We have previously discussed the recent RHS London Flower and Design Show, which I was fortunate enough to attend, and one of the exhibitions I saw was for ‘The Sculpture Park’, a Surrey based company that essentially serves as an outdoor gallery for developing sculptors. It is so important that, while we often get caught up in the planting side of our gardens, we are careful not to overlook the architectural elements which create dramatic focal points and add so much interest to our outside spaces. It is, after all, the structure of our garden that first dictates its creative direction and that’s why this article is devoted to the art of sculpture and its place within the garden.
Sculpture is arguably the most explicit means of evoking the themes and ideas of a garden – you can directly present the characters, animals or other structures that might be associated with the mood you intended for the garden. It is only through topiary that planting can hope to compete in that sense and, in fact, topiary raises an excellent point, as it highlights the fact that sculpture has become so common place among gardens that the plants themselves are being used to imitate the process. This practice also forms the most notable bridge between the natural and artificial, save for the diversion of natural water. The act of topiary hinges on the manipulation of the natural form to recreate something unnatural, or at least something that doesn’t belong to the environment in which it now finds itself.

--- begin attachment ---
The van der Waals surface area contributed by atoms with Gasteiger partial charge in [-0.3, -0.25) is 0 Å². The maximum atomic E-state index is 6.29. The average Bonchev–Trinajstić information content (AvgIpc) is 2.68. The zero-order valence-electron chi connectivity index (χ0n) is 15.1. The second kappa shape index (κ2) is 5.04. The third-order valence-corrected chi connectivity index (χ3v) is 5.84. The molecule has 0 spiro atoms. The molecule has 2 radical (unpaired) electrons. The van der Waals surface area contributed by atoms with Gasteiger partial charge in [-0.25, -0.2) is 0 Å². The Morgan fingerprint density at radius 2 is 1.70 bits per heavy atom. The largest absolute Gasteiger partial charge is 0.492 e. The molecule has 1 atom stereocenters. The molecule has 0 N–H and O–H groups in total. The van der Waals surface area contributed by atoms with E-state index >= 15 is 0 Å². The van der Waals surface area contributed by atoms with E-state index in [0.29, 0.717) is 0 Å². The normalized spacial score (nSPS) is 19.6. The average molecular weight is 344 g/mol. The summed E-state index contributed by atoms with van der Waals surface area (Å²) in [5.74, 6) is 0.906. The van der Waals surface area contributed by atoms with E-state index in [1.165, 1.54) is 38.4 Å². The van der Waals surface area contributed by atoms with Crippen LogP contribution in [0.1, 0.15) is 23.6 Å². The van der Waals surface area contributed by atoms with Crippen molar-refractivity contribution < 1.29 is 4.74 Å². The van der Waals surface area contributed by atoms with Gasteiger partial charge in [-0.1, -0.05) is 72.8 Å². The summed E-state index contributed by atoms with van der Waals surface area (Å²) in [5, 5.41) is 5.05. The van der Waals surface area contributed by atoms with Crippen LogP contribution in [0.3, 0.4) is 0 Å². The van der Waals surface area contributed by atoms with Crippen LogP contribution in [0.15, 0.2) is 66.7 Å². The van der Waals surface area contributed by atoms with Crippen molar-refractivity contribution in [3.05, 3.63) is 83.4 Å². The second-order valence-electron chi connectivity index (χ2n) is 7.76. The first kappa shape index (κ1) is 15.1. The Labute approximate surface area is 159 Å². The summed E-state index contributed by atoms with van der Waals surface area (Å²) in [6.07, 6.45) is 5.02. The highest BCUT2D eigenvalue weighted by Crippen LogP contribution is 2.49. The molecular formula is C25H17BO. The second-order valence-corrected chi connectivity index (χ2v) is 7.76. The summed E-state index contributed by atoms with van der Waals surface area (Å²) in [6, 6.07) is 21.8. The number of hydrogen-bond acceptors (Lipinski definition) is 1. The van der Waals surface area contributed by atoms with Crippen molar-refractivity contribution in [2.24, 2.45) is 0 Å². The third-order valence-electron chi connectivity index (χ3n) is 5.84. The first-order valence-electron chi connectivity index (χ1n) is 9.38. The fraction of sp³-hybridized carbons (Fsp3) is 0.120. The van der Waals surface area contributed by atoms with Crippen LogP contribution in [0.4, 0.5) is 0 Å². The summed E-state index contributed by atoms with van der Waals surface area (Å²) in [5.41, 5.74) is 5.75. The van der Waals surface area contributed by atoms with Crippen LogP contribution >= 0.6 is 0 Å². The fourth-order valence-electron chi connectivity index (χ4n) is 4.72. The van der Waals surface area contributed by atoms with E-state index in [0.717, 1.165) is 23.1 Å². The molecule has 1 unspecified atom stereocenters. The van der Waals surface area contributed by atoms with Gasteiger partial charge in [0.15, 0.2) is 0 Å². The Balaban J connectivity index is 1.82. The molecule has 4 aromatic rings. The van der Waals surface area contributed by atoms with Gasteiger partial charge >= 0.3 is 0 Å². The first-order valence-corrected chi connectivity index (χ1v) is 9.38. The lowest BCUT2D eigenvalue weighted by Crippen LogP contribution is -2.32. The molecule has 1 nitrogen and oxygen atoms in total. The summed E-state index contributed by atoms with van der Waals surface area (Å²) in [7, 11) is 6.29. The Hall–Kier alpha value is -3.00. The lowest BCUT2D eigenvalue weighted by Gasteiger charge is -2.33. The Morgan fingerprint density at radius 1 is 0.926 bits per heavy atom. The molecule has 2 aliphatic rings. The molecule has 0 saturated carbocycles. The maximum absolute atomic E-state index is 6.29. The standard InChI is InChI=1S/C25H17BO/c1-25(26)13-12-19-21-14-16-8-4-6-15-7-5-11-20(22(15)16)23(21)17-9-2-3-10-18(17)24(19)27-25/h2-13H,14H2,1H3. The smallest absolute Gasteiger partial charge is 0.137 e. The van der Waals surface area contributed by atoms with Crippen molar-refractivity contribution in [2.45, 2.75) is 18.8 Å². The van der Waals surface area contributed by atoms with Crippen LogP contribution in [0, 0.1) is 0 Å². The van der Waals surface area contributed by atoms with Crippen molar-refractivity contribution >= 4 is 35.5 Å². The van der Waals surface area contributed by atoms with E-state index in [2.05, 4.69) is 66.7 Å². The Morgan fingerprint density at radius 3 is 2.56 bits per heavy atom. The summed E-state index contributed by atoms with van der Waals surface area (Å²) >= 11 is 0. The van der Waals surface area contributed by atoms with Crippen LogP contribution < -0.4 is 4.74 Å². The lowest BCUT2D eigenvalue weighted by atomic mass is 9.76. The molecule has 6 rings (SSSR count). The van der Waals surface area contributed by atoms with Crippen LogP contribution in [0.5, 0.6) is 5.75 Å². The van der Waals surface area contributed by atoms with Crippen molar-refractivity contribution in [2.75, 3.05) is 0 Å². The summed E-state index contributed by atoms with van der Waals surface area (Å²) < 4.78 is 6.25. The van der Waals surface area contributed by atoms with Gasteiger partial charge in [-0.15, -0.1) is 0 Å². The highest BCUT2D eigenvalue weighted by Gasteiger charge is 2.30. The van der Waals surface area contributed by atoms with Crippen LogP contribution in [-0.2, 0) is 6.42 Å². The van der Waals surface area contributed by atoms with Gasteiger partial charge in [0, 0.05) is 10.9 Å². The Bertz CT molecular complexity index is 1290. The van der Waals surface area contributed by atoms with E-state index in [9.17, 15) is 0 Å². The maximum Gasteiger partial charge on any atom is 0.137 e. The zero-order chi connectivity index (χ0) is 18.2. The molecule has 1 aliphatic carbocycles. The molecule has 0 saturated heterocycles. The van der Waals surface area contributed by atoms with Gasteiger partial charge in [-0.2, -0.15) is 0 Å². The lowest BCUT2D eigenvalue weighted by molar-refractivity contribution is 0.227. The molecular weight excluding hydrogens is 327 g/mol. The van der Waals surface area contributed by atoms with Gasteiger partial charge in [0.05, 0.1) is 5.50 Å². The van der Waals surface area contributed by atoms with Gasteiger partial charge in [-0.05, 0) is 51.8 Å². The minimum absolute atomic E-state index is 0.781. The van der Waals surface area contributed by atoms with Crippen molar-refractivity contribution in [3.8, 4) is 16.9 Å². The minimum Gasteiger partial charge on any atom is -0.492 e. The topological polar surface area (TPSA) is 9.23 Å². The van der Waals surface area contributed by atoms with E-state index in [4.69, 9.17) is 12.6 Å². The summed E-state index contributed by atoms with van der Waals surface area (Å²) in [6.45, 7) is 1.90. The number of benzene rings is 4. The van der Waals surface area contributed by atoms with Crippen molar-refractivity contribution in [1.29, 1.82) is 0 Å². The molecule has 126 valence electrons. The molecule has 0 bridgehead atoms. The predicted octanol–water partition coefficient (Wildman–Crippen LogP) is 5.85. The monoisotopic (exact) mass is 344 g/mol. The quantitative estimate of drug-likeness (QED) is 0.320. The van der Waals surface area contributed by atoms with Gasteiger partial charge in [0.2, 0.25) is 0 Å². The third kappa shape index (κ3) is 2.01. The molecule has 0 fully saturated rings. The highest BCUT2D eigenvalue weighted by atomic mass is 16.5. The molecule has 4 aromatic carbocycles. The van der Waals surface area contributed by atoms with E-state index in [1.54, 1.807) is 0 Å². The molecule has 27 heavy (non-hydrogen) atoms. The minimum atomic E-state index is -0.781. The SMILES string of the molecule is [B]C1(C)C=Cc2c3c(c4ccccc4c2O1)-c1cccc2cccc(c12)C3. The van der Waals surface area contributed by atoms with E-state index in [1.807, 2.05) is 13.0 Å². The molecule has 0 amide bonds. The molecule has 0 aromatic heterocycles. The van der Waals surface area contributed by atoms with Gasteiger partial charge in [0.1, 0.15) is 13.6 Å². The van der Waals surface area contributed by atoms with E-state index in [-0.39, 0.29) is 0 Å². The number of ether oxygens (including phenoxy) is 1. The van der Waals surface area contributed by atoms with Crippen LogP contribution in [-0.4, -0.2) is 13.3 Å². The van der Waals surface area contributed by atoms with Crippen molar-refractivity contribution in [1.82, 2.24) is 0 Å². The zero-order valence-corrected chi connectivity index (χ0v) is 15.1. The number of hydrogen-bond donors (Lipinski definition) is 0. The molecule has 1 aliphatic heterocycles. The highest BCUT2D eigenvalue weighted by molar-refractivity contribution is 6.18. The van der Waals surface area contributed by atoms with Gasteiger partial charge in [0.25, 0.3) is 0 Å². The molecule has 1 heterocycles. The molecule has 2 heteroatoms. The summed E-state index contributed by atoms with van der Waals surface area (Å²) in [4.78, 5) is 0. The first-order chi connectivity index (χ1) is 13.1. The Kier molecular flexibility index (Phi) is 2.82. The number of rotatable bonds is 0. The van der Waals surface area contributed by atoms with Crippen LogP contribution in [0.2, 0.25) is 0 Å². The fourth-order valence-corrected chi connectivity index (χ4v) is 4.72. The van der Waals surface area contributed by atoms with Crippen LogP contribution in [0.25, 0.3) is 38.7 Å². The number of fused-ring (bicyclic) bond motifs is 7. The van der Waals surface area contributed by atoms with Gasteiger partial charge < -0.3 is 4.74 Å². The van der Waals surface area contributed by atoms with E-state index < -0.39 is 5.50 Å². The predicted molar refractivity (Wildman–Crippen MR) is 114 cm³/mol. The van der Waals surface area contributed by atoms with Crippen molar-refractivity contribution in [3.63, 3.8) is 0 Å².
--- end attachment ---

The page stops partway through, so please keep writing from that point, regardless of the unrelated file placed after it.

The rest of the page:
Of course the similarities between plants’ aesthetic function and that of sculpture cannot be ignored, although they each come from different schools of creativity – sculpture can also be more thematically focused. More esoteric projects such as those on display at Kew Gardens in London often evoke more ideas through their shape and colouring than can be gleaned at face value. There is also the fantastical element of garden sculpture to consider, by using literal recreations, we create an ensemble of inanimate characters to populate our gardens – an eternal player on a frozen stage with us, the directors, as its audience.
The Japanese have made an institution of using natural ingredients in sculpting their garden in order to paint scenes of their own countryside – as we’ve previously discovered, it is common practise to use micro versions of natural edifices such as boulders and forests in order to recreate them in miniature. However, through the centuries, sculpture has been used extensively in gardens and it comes in many forms and materials, from the formal Greek-style figures of gods and heroes, to altogether more contemporary themes.
Places like The Sculpture Park and the Threave Estate in Scotland are excellent examples of the possible applications of more theatrical sculpture in the garden. Some of The Sculpture Park’s more dramatic examples include a giant tarantula forged from salvaged metals, or its pair of pewter greyhounds frozen mid chase. While these have no obvious connection to horticulture they do evoke something about the owners personality – perhaps in these cases an absence of arachnophobia or a latent gambling addiction?
Joking apart, one should not underestimate the magical effect sculpture can have in a garden, and other sites like these that are open to the public include the Maundy Todd Sculpture Garden & Gallery …
and The Hannah Peschar Sculpture Garden, both in Surrey, …
and the Cass Sculpture Foundation at Goodwood in West Sussex.
There are also annual events such the Surrey Sculpture Trail at RHS Wisley that one can visit to appreciate this art form and maybe inspire you in your own garden whatever your style.
By Josh Ellison